Obama did try, at the very outset, to implement a stimulus plan, something that might be considered a Keynsian policy, but hardly on a breathtaking scale: many economists, including some in his own inner circle, said from the start that the stimulus was about half as large as it should have been.  That insufficient proposal was whittled down in negotiations with Congress to something even smaller, and much less stimulative.    

But government as a whole has not provided much stimulus over the last few years.  State and local governments have shriveled, and the net result has been dramatic, and has been a significant contrast to government's responses to prior recessions.  Here's a graph that Paul Krugman recently posted in his blog on this point:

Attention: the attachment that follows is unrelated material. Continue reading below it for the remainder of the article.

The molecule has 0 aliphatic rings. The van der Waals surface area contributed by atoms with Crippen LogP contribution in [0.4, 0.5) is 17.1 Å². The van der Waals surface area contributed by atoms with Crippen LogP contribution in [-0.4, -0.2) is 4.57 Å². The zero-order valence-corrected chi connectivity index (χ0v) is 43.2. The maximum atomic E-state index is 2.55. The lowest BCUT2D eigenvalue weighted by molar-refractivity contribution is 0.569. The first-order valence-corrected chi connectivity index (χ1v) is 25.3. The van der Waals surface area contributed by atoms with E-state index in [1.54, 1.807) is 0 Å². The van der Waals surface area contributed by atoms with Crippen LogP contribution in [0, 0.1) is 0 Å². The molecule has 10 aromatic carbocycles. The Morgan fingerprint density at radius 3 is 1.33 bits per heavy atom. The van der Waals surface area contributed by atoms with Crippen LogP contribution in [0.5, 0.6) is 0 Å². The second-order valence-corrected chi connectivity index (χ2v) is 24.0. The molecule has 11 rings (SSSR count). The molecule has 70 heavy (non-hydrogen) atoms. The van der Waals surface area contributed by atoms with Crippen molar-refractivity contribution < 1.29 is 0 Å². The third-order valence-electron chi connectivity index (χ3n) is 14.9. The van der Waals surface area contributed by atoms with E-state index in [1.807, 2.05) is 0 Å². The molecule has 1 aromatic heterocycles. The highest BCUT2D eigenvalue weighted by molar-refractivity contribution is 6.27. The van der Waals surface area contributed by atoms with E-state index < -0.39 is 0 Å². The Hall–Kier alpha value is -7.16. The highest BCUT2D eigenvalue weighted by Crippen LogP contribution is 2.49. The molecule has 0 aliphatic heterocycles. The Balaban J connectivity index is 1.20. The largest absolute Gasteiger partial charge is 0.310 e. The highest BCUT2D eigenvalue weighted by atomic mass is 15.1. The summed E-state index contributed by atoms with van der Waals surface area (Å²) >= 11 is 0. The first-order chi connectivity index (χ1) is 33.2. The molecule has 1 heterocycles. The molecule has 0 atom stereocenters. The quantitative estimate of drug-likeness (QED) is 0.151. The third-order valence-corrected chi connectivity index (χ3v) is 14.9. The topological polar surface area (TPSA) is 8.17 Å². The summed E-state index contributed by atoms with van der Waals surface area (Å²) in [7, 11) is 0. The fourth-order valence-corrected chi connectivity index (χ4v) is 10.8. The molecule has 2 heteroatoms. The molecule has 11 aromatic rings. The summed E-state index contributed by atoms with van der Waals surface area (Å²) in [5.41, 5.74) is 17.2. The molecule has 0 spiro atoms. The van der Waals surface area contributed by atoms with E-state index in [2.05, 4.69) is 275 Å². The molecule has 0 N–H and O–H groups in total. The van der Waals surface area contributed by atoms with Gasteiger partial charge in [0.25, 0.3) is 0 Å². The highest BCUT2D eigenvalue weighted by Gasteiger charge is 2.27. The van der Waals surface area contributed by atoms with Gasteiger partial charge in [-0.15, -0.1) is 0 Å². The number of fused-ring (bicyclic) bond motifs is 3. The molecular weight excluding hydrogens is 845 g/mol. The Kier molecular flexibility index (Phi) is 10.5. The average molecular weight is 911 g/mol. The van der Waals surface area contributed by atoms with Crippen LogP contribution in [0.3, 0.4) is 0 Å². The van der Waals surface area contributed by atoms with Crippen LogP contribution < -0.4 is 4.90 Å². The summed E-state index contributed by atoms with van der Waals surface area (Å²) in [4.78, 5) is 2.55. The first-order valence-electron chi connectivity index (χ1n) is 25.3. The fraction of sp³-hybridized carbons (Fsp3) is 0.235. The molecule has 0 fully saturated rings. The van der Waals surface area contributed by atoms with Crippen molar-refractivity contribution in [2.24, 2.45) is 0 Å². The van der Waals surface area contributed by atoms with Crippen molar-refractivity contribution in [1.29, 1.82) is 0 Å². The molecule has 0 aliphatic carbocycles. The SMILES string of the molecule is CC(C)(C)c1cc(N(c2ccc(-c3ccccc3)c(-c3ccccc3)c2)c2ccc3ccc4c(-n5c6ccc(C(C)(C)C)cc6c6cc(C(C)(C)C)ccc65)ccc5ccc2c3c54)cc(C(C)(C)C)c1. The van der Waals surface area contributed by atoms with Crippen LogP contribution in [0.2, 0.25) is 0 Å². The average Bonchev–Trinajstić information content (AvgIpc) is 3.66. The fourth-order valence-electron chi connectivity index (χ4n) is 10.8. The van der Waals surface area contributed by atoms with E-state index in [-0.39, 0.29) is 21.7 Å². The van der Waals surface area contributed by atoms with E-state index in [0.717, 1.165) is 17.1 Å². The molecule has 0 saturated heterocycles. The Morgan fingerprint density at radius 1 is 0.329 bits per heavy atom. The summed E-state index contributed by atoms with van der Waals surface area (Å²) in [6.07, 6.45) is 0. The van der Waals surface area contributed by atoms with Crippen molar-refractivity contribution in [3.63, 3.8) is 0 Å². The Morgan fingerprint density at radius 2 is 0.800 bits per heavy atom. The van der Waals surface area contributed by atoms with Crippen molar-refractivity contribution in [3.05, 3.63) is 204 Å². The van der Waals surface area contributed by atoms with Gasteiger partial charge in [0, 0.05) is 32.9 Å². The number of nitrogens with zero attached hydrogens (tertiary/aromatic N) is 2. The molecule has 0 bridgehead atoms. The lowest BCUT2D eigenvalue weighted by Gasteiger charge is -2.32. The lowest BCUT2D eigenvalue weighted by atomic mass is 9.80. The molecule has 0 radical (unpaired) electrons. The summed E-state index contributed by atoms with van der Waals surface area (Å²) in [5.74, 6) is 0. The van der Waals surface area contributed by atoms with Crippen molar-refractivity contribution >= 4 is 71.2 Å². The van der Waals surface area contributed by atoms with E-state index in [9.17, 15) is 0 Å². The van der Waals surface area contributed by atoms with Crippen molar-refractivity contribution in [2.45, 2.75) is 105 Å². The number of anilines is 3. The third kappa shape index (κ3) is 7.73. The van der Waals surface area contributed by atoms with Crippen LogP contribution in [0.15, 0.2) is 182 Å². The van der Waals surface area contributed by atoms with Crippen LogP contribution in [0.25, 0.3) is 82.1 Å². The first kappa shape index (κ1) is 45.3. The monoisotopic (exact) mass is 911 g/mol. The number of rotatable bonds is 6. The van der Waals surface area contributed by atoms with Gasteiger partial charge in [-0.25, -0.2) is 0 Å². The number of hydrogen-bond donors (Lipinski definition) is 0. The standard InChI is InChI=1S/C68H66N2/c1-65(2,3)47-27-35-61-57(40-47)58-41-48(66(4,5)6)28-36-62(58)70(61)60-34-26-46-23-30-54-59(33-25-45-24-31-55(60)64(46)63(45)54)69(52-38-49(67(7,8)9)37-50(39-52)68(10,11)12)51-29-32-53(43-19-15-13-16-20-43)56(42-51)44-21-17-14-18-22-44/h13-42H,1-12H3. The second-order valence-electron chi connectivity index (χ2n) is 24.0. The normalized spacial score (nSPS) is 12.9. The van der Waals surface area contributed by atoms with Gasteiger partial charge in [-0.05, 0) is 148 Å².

The red and green lines are the responses, the changes in public employment, in the recessions at the start of the Clinton and Bush administrations.  Notice that public employment rose over time in both cases; the total public employment at all levels rose, and helped to provide employment as the recovery progressed.  The purple line is total change in public employment in the current recession.  There was a spike early on, not as a result of the stimulus but as a result of temporary census jobs.  But after that, government has shed jobs, and has increased unemployment, rather than decreasing it.